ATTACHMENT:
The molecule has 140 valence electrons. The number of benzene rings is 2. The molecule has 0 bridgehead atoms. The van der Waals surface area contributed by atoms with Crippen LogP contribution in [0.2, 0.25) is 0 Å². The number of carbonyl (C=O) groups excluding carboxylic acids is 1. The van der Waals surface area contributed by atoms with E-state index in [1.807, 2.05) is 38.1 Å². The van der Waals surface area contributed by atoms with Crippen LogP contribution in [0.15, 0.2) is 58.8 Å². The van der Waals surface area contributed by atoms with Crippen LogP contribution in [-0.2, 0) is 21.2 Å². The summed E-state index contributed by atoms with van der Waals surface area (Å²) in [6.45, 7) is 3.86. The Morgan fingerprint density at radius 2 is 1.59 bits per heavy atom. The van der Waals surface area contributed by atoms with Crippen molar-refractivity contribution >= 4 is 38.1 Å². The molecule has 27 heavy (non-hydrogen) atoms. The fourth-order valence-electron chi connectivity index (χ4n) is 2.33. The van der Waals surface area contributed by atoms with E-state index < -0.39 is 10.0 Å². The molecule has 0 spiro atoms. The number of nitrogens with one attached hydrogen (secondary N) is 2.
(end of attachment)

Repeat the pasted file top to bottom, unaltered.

The molecule has 140 valence electrons. The number of benzene rings is 2. The molecule has 0 bridgehead atoms. The van der Waals surface area contributed by atoms with Crippen LogP contribution in [0.2, 0.25) is 0 Å². The number of carbonyl (C=O) groups excluding carboxylic acids is 1. The van der Waals surface area contributed by atoms with E-state index in [1.807, 2.05) is 38.1 Å². The van der Waals surface area contributed by atoms with Crippen LogP contribution in [0.15, 0.2) is 58.8 Å². The van der Waals surface area contributed by atoms with Crippen LogP contribution in [-0.2, 0) is 21.2 Å². The summed E-state index contributed by atoms with van der Waals surface area (Å²) in [6.45, 7) is 3.86. The Morgan fingerprint density at radius 2 is 1.59 bits per heavy atom. The van der Waals surface area contributed by atoms with Crippen molar-refractivity contribution >= 4 is 38.1 Å². The molecule has 27 heavy (non-hydrogen) atoms. The fourth-order valence-electron chi connectivity index (χ4n) is 2.33. The van der Waals surface area contributed by atoms with E-state index < -0.39 is 10.0 Å². The molecule has 0 spiro atoms. The number of nitrogens with one attached hydrogen (secondary N) is 2.